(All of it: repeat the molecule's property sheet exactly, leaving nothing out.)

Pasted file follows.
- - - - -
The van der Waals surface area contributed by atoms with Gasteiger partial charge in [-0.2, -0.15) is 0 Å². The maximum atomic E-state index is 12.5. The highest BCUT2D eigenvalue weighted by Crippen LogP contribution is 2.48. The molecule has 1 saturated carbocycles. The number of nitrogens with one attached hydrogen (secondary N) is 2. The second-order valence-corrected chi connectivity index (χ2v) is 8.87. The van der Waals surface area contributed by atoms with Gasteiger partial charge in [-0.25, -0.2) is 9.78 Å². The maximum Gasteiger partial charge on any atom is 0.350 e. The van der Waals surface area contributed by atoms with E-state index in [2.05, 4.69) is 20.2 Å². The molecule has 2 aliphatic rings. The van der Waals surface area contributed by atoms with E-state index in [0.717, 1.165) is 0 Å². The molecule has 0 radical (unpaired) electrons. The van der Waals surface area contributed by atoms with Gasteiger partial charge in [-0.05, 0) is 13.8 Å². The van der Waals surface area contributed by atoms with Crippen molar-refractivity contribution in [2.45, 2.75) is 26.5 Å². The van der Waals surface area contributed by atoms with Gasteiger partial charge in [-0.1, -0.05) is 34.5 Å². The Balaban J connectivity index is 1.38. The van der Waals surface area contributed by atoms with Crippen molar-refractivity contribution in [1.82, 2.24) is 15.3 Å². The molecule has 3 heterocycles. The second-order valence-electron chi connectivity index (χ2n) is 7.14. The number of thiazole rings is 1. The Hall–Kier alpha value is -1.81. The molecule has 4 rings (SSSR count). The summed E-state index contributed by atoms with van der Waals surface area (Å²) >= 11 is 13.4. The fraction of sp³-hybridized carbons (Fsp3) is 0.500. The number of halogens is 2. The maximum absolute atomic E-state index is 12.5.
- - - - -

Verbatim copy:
The van der Waals surface area contributed by atoms with Gasteiger partial charge in [-0.2, -0.15) is 0 Å². The maximum atomic E-state index is 12.5. The highest BCUT2D eigenvalue weighted by Crippen LogP contribution is 2.48. The molecule has 1 saturated carbocycles. The number of nitrogens with one attached hydrogen (secondary N) is 2. The second-order valence-corrected chi connectivity index (χ2v) is 8.87. The van der Waals surface area contributed by atoms with Gasteiger partial charge in [-0.25, -0.2) is 9.78 Å². The maximum Gasteiger partial charge on any atom is 0.350 e. The van der Waals surface area contributed by atoms with E-state index in [2.05, 4.69) is 20.2 Å². The molecule has 2 aliphatic rings. The van der Waals surface area contributed by atoms with E-state index in [0.717, 1.165) is 0 Å². The molecule has 0 radical (unpaired) electrons. The van der Waals surface area contributed by atoms with Gasteiger partial charge in [-0.05, 0) is 13.8 Å². The van der Waals surface area contributed by atoms with Crippen molar-refractivity contribution in [2.45, 2.75) is 26.5 Å². The van der Waals surface area contributed by atoms with Gasteiger partial charge in [-0.1, -0.05) is 34.5 Å². The Balaban J connectivity index is 1.38. The van der Waals surface area contributed by atoms with Crippen molar-refractivity contribution in [1.82, 2.24) is 15.3 Å². The molecule has 3 heterocycles. The second-order valence-electron chi connectivity index (χ2n) is 7.14. The number of thiazole rings is 1. The Hall–Kier alpha value is -1.81. The molecule has 4 rings (SSSR count). The summed E-state index contributed by atoms with van der Waals surface area (Å²) >= 11 is 13.4. The fraction of sp³-hybridized carbons (Fsp3) is 0.500. The number of halogens is 2. The maximum absolute atomic E-state index is 12.5.